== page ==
As I was filling out the paperwork, there was some back-and-forth among the nurses behind the sign-in desk.   Wazzup?

My friend and County Nurse, Antoinette Pinkowksi explained:

We're just about out of vaccine.  We ordered the same amount as last year (400 adult and 200 kid doses).  There are going to be some disappointed people this afternoon.

The clinic was scheduled to run until 8pm. 

Had the weather been different, I'd have been out of luck.  I had planed to stop by around 5pm.

As I waited in line to get the shot, I watched the computer "flu information" program strategically located at the front of the line.  I had to laugh at the clip art that illustrated:  "Protect your family with a seasonal flu shot."  A man, woman, 2 kids, a dog and a cat.

I couldn't help myself.  Straight-faced, I asked the nurse:  Do I need to get my pets vaccinated?

At our bird feeders:  Pine Siskins, Purple Finches, Dark-eyed Juncos, Red-breasted Nuthatch, lots of Goldfinches and a few House Finches.

Wednesday, October 7, 2009

A Three Caterpillar Day

The familiar woolly bear caterpillars were out and about today, crossing highways and walkways (squish) looking for safe places to hibernate.  Call me crazy, but I actually try to dodge them when I'm driving.

I assume their orange coloring and hairs are a message to predators that they are distasteful.
According to meteorology myth, the coloring on these creatures suggest the severity of winter - the larger the lighter band, the less severe the winter will be.  The abundance of the orange band is an indication of the age of the caterpillar rather than seasonal prognostications.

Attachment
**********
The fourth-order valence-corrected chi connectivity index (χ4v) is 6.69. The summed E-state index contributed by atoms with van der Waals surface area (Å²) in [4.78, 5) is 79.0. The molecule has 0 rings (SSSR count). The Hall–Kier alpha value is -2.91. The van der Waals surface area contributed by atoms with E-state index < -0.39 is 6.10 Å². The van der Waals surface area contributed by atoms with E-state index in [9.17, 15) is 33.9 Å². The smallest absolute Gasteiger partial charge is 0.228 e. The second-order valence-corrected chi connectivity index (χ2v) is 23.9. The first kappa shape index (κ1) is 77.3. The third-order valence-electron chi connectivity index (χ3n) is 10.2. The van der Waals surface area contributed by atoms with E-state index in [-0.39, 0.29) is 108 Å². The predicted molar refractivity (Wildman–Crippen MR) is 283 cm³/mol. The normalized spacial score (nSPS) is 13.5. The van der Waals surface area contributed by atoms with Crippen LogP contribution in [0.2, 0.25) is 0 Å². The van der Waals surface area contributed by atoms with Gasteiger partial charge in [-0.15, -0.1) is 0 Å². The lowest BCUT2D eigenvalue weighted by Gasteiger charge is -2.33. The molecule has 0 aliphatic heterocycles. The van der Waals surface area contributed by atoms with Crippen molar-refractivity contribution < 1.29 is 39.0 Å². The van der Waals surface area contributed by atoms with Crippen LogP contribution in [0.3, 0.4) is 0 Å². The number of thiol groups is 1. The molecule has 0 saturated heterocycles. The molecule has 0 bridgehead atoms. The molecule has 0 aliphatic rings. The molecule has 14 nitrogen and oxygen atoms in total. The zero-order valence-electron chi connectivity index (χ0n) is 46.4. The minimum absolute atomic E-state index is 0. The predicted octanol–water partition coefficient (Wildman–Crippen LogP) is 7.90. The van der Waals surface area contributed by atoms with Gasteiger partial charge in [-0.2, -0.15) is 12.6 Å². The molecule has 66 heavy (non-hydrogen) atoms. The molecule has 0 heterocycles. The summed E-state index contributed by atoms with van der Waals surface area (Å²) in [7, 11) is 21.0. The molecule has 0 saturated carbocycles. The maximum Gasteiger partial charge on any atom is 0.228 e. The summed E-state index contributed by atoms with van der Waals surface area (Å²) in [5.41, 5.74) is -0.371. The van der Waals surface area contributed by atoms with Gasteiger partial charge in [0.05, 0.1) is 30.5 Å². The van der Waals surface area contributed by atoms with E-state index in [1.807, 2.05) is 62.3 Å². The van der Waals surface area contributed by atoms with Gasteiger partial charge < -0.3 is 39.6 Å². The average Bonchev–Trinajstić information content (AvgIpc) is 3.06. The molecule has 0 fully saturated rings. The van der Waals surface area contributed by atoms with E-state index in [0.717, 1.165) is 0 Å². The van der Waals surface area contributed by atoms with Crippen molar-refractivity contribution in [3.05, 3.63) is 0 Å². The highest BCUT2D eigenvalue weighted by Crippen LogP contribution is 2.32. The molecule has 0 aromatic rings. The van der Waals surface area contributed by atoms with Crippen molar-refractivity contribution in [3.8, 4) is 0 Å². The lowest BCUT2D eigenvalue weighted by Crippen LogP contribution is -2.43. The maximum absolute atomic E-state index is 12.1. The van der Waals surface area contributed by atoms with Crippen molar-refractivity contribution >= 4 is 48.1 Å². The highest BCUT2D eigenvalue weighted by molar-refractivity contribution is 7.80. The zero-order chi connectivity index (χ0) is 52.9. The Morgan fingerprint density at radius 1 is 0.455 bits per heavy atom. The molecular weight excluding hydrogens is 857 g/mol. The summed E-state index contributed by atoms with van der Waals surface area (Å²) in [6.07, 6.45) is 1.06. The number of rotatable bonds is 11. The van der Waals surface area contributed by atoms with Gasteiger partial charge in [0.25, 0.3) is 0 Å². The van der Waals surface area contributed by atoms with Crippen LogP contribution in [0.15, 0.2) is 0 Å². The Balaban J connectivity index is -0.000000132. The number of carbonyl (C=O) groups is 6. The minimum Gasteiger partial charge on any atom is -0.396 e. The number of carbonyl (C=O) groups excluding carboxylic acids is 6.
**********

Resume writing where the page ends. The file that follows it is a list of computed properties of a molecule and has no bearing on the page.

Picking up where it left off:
If you try to handle one, expect it to assume the defensive posture:  it will curl up into a ball.

While I'm not bothered by the bristly hairs, they have caused allergic reactions in some people.  If you start to itch, gently put it down.

The larvae of the creamy-colored Isabella Tiger Moths (Pyrrharctia isabella) feed on greens along roadsides - plantain, dandelions and grasses.  They over-winter as caterpillars, then pupate into a hairy cocoon in early spring.

If you find one and want to try to over-winter it, click here for information.

This Pale Tussock Moth, also known as Banded Tussock Moth, (Halysidota tessellaris) caterpillar was crawling up an elm tree at Buena Vista Park in Alma, Wisconsin.

While there is a wide range in the color of this caterpillar's bristles, the black head and elongated black and white hair "pencils" on the head and rear are diagnostic.  Look for a dark black stripe down the center of the back.

The larvae feed on several trees, including ash, birch, hickory, oak, poplar, tulip tree, walnut and willow.

The Pale Tussock Moth caterpillar reminded me of a caterpillar  I spotted several in September at Pictograph Cave State Park in Billings, MT, an American Dagger Moth.  This one was feeding on a huge Box Elder tree near the parking lot. 
This colorful, but hairless Zebra Caterpillar crossed my path later in the day, along the Chippewa River State Trail.  It's the larval form of the Zebra Caterpillar Moth.

I assume it was feeding on the alfalfa in the field along the trail.